SOURCE: Detroit News
MORE HEREGM could use Chrysler's cash
Money key reason for merger discussions
Robert Snell / The Detroit News
sday, October 14, 2008
General Motors Corp. doesn't need Chrysler LLC's brands, workers or plants, but if the companies merged, the Auburn Hills automaker's $11.7 billion in cash could help GM survive the worst sales market in 15 years, analysts said Monday.
The cash, which Chrysler said it had on June 30, and an estimated cost savings of about $6 billion through combining automotive operations, is a key reason why GM and Chrysler-parent Cerberus Capital Management LP are discussing a possible merger that otherwise makes little sense for either company, analysts said.
Barclays Capital analyst Brian Johnson said GM needs $10.3 billion in fresh cash through next year, at which point the automaker could see significant savings from a new union contract and a possible sales boost from fuel-efficient models such as the Chevrolet Cruze and Volt, an extended-range electric car. A deal with Cerberus could quench GM's cash quest, said auto analyst Erich Merkle of Crowe Horwath.
"It's the smell of money," attracting GM's interest in any deal, Merkle said. "GM needs cash to live to fight another day."
Officials at both GM and Cerberus have declined to comment about their discussions.
Meanwhile, GM's shares rebounded Monday, jumping $1.62, or more than 33 percent, to close at $6.51 following news of steps being taken by major governments to support the global banking system.
But merger talks -- which have stalled amid the Wall Street turmoil -- did not improve the automaker's credit rating or convince analysts that GM would benefit from a potential Cerberus deal.
Standard & Poor's didn't budge Monday from last week's decision to place GM's credit rating on CreditWatch with negative implications, which means the rating could fall further into junk status.
Any merger would not solve GM's immediate challenge raising cash, said Robert Schulz, S&P's credit analyst.
"We would be skeptical that a GM-Chrysler transaction could easily address our primary concern by resulting in a substantial increase of current liquidity for the parties involved," Schulz said.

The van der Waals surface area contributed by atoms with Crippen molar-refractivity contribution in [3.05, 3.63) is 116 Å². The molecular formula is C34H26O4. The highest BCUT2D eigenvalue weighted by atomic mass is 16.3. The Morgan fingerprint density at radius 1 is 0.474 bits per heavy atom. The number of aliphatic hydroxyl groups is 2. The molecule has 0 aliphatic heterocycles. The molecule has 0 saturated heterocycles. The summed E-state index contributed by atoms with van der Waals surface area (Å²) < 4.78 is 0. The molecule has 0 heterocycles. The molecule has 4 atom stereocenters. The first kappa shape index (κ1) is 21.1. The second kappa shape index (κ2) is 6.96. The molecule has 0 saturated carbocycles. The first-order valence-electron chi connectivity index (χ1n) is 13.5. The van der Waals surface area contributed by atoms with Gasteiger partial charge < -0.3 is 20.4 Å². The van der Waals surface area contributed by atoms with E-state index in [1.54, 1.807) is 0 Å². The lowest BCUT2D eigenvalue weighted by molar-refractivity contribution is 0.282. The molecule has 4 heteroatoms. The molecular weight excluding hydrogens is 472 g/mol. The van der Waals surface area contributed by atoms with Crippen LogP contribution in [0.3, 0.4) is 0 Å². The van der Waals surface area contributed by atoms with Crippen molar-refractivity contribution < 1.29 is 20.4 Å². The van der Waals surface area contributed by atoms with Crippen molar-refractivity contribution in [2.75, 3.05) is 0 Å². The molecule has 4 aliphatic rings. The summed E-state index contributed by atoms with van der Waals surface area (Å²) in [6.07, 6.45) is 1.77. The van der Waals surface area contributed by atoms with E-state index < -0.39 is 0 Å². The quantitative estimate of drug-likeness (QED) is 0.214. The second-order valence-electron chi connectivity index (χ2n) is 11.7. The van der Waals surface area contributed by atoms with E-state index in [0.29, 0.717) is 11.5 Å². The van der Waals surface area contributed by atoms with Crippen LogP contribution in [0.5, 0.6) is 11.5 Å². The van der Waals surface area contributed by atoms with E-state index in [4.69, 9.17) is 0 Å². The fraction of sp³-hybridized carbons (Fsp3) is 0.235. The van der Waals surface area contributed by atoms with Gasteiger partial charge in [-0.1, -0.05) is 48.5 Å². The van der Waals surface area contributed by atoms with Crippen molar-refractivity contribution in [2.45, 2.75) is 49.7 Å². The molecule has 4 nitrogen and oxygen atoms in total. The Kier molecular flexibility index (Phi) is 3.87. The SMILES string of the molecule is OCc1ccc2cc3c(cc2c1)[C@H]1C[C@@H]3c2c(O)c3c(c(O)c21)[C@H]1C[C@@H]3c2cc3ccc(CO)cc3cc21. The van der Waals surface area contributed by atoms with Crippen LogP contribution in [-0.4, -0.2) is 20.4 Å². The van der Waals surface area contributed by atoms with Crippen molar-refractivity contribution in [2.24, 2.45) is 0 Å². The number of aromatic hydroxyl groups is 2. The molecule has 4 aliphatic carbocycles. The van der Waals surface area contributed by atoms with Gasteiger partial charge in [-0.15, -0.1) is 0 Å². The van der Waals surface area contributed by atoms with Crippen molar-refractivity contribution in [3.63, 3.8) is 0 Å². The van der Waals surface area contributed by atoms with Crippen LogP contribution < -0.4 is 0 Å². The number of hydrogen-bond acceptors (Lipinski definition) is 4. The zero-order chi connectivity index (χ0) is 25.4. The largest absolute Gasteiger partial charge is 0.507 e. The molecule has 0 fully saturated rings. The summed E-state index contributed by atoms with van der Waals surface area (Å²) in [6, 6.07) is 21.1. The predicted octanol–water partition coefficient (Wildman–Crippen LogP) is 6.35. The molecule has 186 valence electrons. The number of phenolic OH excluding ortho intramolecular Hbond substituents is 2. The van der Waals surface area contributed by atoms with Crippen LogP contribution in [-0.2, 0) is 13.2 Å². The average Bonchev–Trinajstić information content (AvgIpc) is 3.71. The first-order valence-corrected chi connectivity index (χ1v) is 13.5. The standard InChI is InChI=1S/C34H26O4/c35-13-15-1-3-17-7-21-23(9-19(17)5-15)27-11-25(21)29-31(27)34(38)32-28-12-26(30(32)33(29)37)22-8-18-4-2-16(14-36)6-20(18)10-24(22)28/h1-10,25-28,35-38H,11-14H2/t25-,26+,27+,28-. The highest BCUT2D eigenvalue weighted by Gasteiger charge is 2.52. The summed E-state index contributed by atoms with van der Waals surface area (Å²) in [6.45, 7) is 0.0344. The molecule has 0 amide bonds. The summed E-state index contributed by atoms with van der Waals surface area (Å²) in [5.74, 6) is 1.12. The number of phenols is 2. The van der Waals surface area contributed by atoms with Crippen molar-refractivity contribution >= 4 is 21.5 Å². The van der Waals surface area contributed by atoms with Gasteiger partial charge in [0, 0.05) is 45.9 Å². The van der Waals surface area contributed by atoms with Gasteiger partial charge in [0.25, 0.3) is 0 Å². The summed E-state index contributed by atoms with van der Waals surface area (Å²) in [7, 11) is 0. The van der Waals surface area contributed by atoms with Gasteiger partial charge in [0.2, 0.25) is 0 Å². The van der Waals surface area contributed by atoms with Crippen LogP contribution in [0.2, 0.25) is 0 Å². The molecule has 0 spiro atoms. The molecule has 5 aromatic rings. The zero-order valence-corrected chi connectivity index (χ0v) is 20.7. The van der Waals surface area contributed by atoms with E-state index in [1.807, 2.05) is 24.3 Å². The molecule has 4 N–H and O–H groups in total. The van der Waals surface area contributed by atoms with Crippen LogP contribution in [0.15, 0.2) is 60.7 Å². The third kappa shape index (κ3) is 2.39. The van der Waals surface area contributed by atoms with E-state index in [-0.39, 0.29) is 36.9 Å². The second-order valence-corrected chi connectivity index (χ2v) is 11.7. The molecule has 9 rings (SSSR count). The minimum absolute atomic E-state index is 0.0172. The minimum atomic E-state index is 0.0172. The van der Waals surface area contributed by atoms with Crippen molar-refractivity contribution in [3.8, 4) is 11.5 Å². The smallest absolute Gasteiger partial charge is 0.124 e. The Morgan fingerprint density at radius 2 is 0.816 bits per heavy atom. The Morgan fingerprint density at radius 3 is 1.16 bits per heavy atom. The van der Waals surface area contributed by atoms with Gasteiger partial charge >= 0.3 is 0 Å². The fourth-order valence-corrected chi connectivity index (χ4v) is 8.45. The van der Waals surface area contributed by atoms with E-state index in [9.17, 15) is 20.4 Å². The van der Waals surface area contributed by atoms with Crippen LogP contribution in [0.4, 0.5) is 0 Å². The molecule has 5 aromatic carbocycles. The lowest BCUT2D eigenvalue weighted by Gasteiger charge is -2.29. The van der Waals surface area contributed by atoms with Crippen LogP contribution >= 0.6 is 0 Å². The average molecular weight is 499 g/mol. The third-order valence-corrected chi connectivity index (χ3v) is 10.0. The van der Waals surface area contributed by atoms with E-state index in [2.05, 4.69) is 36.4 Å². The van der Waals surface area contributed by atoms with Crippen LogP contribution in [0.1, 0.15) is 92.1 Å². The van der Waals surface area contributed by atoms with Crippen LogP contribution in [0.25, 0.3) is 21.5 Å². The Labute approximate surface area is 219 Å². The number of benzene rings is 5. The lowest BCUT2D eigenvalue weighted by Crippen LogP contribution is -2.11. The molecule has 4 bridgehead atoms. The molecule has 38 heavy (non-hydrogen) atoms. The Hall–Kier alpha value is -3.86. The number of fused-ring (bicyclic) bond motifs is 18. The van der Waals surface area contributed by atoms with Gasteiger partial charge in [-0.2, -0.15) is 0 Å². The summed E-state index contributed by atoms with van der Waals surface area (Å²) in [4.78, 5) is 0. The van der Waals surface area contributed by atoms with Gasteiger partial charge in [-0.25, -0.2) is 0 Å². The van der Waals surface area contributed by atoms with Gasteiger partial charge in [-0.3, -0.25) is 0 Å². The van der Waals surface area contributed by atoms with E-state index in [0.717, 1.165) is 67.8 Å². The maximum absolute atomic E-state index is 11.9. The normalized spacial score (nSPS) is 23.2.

GM is burning through at least $1 billion a month. It had access to about $21 billion cash and $5 billion in available credit at the end of June and is in the midst of cutting $10 billion in costs by the end of 2009 and raising $5 billion through asset sales and borrowing.
Those cost-cutting moves intensified Monday when GM announced it was closing plants in Grand Rapids and Janesville, Wis. The moves affect about 2,500 hourly workers at plants that produce sport-utility vehicles and parts for pickups and SUVs.
The Grand Rapids facility will close by the end of 2009 while the Janesville factory will close ahead of schedule in December. GM officials had said in June the Janesville plant, along with three others, would close in 2010 as demand slumped for pickups and SUVs.
It was unclear exactly how much money GM will save by idling those plants.
S&P believes GM has enough cash and available credit for the rest of 2008 but the deteriorating industry -- GM's sales are down 18.1 percent this year -- will be challenging next year
Meanwhile, analysts remained skeptical about any GM/Chrysler deal three days after merger talks first surfaced.
Any short-term gain from acquiring Chrysler could come at the expense of long-term health, said Deutsche Bank analyst Rod Lache.
"The fact that there is so much product/geographic overlap between the companies is precisely the reason for the large ... savings potential in a GM/Chrysler combination," Lache wrote in a research paper Monday.
A merger would not have a significant benefit or address shared problems such as too many dealers, damaged brands, falling sales, overcapacity and inability to raise cash, said Aaron Bragman, an auto analyst with Global Insight.
A combined company would have larger market share and be in a stronger bargaining position with the United Auto Workers. Another round of talks is likely considering GM's struggles, he said.